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Inspiring the next generation of Black leaders

Students in Operation S.U.C.C.E.S.S. will learn organizational design from the top and explore ways to change it.

A new program being led by the Black Cultural Center (BCC) at the University of Utah seeks to nurture and inspire the next generation of Black leaders through a yearlong academic leadership bootcamp.

Operation S.U.C.C.E.S.S. (Students United to Create Cultural and Educational Success Stories), powered by the George Floyd Memorial Fund, is a competitive, application-based program which will provide selected follows with effective problem-solving and leadership skills through catered skill building sessions and work experience as a BCC ambassador.

“What many of us knew and more of us learned in the wake of George Floyd’s murder is that organizations and systems not only failed George Floyd but are and have been failing Black Americans and Black students,” said Meligha Garfield, director of the BCC. “By preparing Black leaders with valuable skills and knowledge of operating within a predominantly white institution like the U, these students will be better equipped to change organizations to be more equitable and ensure they don’t fail Black people anymore.”

The George Floyd Memorial Fund was created to support programs like this that are committed to advancing the interests of the next generation of aspiring Black leaders. Students in Operation S.U.C.C.E.S.S. will learn organizational design from the top and explore ways to change it.

Each cohort will include four students—two undergraduates and two graduate students. To apply, students must be a sophomore, junior, senior, master’s or doctoral student when the program starts in the fall. The Black Advisory Committee at the U will be tasked with reviewing and selecting applicants.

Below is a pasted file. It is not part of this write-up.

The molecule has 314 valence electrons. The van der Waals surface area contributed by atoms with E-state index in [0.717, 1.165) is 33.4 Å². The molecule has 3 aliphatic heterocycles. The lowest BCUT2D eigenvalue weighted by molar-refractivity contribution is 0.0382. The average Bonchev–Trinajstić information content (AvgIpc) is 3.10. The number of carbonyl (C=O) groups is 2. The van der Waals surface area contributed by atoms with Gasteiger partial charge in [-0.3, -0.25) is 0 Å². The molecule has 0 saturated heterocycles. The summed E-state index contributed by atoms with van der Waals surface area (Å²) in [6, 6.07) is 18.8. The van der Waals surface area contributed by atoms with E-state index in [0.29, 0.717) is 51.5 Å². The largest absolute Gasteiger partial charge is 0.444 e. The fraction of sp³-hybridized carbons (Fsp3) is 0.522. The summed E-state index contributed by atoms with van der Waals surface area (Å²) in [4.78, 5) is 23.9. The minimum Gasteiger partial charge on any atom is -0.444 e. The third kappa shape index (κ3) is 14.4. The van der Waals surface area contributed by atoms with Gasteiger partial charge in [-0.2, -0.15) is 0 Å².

Fellows in Operation S.U.C.C.E.S.S. will be expected to attend monthly skill building sessions, work as a BCC ambassador for 10 hours each week and complete a project proposal of a program which addresses a larger challenge within the campus, local, national or global community.

“The reason for a project proposal is for students to learn a more holistic approach to leadership,” said Garfield. “We often position leadership as a title or a designation when leadership is much more complex than that. Leadership is about a combination of skill sets that is used to accomplish goals, creating impact, influence and inspiration. With their project proposals, we want students to walk away from the program identifying the key components of program development and leadership framework so they can be holistic in communicating and demonstrating leadership both professionally and ethically.”

Operation S.U.C.C.E.S.S., and its continued growth, will depend on generous financial support from individuals, foundations and corporations supporting the George Floyd Memorial Fund. To donate,  visit UGive – George Floyd Memorial Fund or contact Lindsay Nelson at

“We appreciate the generosity of so many who supported the George Floyd Memorial Fund this past year and provided this outstanding opportunity for Black student leaders at the University of Utah. We honor their commitment to racial and social justice,” said Garfield.